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These days, you can't throw a rock in a political discussion without hitting an argument about "assault weapons" (or you could try throwing an assault weapon. That might stir up debate a bit). And this is nothing new: Controversy over assault-weapon bans has been around since before the Clinton administration. Assault weapons get flak from both sides: Anti-gun people speak of them like some sort of terrifying demon-possessed super rifle, while pro-gunners insist that the term "assault weapon" was invented by the liberal media to make law-abiding Firearm-Americans sound scary.
They prefer to be called "deer softeners."
Both sides are wrong. "Assault weapon" was the name given to a military rifle developed in World War II that could switch between automatic and semiautomatic modes of firing. During the '80s, when American gun sales were slow, manufacturers started introducing these new weapons to the public, with one difference: The guns were missing the automatic-fire mode, because automatic weapons have been highly restricted in America since 1934. With that distinction gone, the only difference left between an assault weapon and a normal rifle is that one looks vaguely newer and could be marketed as more modern. Basically, assault weapons were a clever rebranding exercise done to boost sales, like when manufacturers rename prunes "dried plums" to make us stop associating them with grandmas.
The next step is rebooting adult diapers as "twerking safety aids."
My point here isn't whether semiautomatic rifles should be available to every lost soul who wanders into a gun store. It's that any gun-related argument that relies on scapegoating "assault weapons" is entirely useless, because a normal non-assault rifle without a scary name can shoot you in the face in exactly the same way. This explains why the previous federal assault-weapon ban mostly targeted rifles with entirely cosmetic features like pistol grips and barrel heat shields. It's like believing that babies should not consume alcohol, but then focusing all your time and energy on preventing them from drinking it out of those cool vodka bottles shaped like skulls.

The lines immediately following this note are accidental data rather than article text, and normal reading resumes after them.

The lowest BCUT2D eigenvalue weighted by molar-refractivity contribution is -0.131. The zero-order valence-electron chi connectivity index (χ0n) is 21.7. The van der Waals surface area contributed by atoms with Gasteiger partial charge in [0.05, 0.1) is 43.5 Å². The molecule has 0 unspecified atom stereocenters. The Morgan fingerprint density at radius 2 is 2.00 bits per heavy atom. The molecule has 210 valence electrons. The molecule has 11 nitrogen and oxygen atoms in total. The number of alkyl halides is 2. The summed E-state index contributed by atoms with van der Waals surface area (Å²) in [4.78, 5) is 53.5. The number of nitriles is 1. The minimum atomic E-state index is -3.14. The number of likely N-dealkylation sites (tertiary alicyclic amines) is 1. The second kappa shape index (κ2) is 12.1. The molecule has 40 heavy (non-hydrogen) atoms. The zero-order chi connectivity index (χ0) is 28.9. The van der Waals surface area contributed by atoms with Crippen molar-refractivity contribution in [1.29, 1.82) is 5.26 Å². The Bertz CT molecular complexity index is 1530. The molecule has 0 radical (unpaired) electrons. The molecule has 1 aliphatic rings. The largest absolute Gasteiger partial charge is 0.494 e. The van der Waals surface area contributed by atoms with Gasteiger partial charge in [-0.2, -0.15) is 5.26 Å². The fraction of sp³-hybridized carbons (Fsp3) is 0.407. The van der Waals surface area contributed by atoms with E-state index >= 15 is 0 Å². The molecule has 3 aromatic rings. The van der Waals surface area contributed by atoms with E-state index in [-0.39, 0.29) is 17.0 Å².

Not even a single sip. Welcome to Obama's America.
Unless you've been hiding from the Internet for the last few years because you're trying to avoid Breaking Bad spoilers, you probably know that the word "fedora" means far more than just a hat. It's a shorthand way of depicting a species of Internet dweller whose main trait consists of being an awful person. Fedora-related characteristics include obnoxiously militant atheism, men's rights activism, and a tendency to blame one's involuntary celibacy on "feminists" who don't like "nice guys." The guy spamming your grandmother's Facebook with Richard Dawkins quotes because she mentioned praying for you? Probably wearing a fedora. The man with week-old Tostitos crumbs in his unwashed beard complaining that the only reason model-hot women won't date him is because girls only like jerks? The fedora has made its way inside him.
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"Fool. There is no more him. There is only us."
You could be forgiven for believing that the fedora just materialized on a dude's head one day, perhaps after he successfully inserted 12 separate "get me a sandwich" jokes into a single piece of My Little Pony erotic fan fiction. But the hat's real origin was entirely unrelated to Applejack and Gilda discovering their repressed love: It got its name from the 19th century play Fedora, in which actress Sarah Bernhardt wore a stylish, narrow-brimmed women's hat while playing the lead, Princess Fedora. Female fans of Bernhardt picked up the style, which soon became an early symbol of women's liberation. Only later did fedoras become associated with menswear. In other words, like those Satanists who unknowingly wear an ancient Christian symbol around their necks, MRAs have picked the wrong symbol for their movement and should try adopting something new.
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Maybe the bicorn? No one else is using the bicorn.
C. Coville's Twitter is here.